A black and tan is a simple and reliable combination of two beers, a classic fifty-fifty drink with stout and ale layered in equal proportions inside a pint glass. It’s just as good served on a hot summer day as it is by a fireside in the wintertime.
The recipe begins by pouring ale into the bottom half of the glass, forming a good head on top. Then layer a stout over top by slowly pouring it over an inverted spoon, causing it to build up at the top half of the glass. And that’s it—a meeting of differing densities, creating a fun-looking and fun-tasting concoction.
What's In a Black and Tan?
A classic “fifty-fifty” drink, the black and tan is a layered drink made of half pale ale and half stout. Guinness is the traditional stout of choice. A malty, creamy beer with notes of coffee and chocolate, Guinness is dark and rich in color but less dense than pale ale.
As for the ale, the traditional choice is Bass Ale (or Harper if you’re in Ireland). Whatever kind you use, make sure the ale is heavy enough to sit in the bottom underneath the Guinness, creating the two-tone effect.
The Best Glassware for a Black and Tan
You’ll likely spend more time thinking over your choices of beer than you will fretting about glassware. For the black and tan, you need a pint glass, whether that’s American, British, or Imperial.
The American pint glass (also known as a “shaker glass”) is 16 ounces and slightly wider at the mouth than at the base—it’s the simple tapered glass you’ve seen in every American bar. Common in British pubs, the nonic pint glass is recognizable for its bulge two inches from the top of the glass. The Imperial glass, with 20 ounces of capacity, is similar enough to the American pint glass and works just as well.
Tips and Tricks
The black and tan lives and dies on how well the two beers are layered. Master the slow pour over the back of a spoon and you’ll see the lighter-density, much darker stout sitting cleanly and boldly over the heavier, tan ale.
Getting a good separation between the beers comes down to 3 key tips:
- Pour the ale aggressively to get a good head—maybe 3 fingers tall—on top.
- As with layered cocktails, the indirect pour is key, slowing down the stout before it reaches the ale and preventing it from plunging down into the lighter beer. The strong head on top of the ale will help with that. While there is actually a special black and tan spoon (bent in the middle and able to balance on the edge of the pint glass), most spoons will do the job just fine.
- While it’s easy to find in most stores, Guinness Extra Stout will fail to separate, as its specific gravity is almost the same as the ale. It will taste great, but you certainly won’t have the beautiful layers you’re likely after. A nitro beer like Guinness Draught will almost certainly work. You can also do some research on the specific gravities of different beers; just make sure the stout is lighter than the ale.
The Black and Tan In Culture
The black and tan may be the layered beer drink these days, but in the 18th century it would have been just one of many. From fifty-fifty blends to “threads” of three, four, and even five different types of beer. As creative as those “five-threads” were, simplicity won with the black and tan.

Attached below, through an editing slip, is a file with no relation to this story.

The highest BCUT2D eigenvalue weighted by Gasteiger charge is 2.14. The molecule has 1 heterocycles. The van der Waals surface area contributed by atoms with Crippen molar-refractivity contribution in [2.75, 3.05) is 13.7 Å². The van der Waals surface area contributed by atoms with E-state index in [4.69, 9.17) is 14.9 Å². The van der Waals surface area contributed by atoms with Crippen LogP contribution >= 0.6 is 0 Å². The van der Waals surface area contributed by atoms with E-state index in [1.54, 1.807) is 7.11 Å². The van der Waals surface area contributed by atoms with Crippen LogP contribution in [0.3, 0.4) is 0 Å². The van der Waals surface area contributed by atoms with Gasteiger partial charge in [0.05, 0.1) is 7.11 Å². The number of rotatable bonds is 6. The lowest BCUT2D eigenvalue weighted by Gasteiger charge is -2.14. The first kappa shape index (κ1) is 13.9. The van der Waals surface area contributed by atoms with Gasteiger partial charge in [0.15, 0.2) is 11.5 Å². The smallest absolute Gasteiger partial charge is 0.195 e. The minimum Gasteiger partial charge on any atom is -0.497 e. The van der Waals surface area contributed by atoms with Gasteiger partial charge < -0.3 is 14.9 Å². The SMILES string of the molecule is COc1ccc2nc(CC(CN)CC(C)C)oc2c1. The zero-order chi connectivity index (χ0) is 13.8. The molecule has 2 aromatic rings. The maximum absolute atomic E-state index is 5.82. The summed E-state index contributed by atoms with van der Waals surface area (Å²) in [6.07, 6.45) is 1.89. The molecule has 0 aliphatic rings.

Not everything about the black and tan has held up well, however, and depending on your location and sensibilities, you might be advised to refer to it as a half and half. Like the Irish car bomb, it is a drink name with a more-than-problematic connotation in Ireland.
Black and Tan vs. Half and Half
In the 1920s, more than 40 years after the black and tan first appeared in print, the British Parliament sent a special force of paramilitary soldiers to suppress Ireland’s independence movement. These soldiers came to be known for their black and tan uniforms of khaki trousers and dark shirts.
Use the term if you’d like—outside of Ireland, black and tan is far more common than half and half. When in Ireland, ordering a half and half is more likely to get you a good drink without offense.
Far be it from us to put any limits on which beers you can fifty-fifty up. Accepting that you’ll only get the layered effect if the two beers have a markedly different specific gravity (density), here are some solid alternatives worth trying:
- Black and Blue: Blue Moon topped with Guinness
- Black and Brown: Newcastle Brown Ale topped with Guinness
- Black and Gold: Hard cider topped with Guinness
- Black and Red: Raspberry lambic topped with chocolate stout
- Black and Orange: Pumpkin ale topped with a stout
Beer Cocktails for Leisurely Drinking
Black and Tan
8 ounces pale ale (such as Bass Ale or Harp Lager)
8 ounces stout beer (such as Guinness)
Pour the pale ale:
Pour the pale ale into a pint glass, filling it halfway. If you pour it with the perfect amount of abandon, it will form a nice head on top, which is good for layering.
Pour the stout:
Slowly pour the stout over the back of a spoon, allowing it to gradually gather on top of the ale for a layered effect. Serve.
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|Nutrition Facts (per serving)|
|Amount per serving|
|% Daily Value*|
|Total Fat 0g||0%|
|Saturated Fat 0g||0%|
|Total Carbohydrate 23g||8%|
|Dietary Fiber 0g||0%|
|Total Sugars 0g|
|Vitamin C 0mg||0%|
|*The % Daily Value (DV) tells you how much a nutrient in a food serving contributes to a daily diet. 2,000 calories a day is used for general nutrition advice.|